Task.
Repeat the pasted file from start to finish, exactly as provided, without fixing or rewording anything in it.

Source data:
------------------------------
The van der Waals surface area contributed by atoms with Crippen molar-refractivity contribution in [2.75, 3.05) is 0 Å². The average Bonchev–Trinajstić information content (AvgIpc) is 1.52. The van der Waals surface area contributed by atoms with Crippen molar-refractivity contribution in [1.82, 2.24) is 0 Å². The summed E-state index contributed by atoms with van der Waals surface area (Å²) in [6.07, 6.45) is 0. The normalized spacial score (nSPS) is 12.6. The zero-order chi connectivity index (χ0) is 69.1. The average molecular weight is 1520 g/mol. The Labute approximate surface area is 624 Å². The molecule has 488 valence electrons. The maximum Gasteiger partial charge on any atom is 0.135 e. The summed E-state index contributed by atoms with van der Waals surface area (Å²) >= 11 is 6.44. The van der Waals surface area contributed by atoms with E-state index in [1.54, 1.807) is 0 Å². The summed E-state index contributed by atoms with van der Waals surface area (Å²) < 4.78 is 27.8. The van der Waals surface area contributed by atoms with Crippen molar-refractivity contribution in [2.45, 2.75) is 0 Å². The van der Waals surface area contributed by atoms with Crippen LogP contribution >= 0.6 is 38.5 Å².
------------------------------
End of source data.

The van der Waals surface area contributed by atoms with Crippen molar-refractivity contribution in [2.75, 3.05) is 0 Å². The average Bonchev–Trinajstić information content (AvgIpc) is 1.52. The van der Waals surface area contributed by atoms with Crippen molar-refractivity contribution in [1.82, 2.24) is 0 Å². The summed E-state index contributed by atoms with van der Waals surface area (Å²) in [6.07, 6.45) is 0. The normalized spacial score (nSPS) is 12.6. The zero-order chi connectivity index (χ0) is 69.1. The average molecular weight is 1520 g/mol. The Labute approximate surface area is 624 Å². The molecule has 488 valence electrons. The maximum Gasteiger partial charge on any atom is 0.135 e. The summed E-state index contributed by atoms with van der Waals surface area (Å²) >= 11 is 6.44. The van der Waals surface area contributed by atoms with E-state index in [1.54, 1.807) is 0 Å². The summed E-state index contributed by atoms with van der Waals surface area (Å²) < 4.78 is 27.8. The van der Waals surface area contributed by atoms with Crippen molar-refractivity contribution in [2.45, 2.75) is 0 Å². The van der Waals surface area contributed by atoms with Crippen LogP contribution >= 0.6 is 38.5 Å².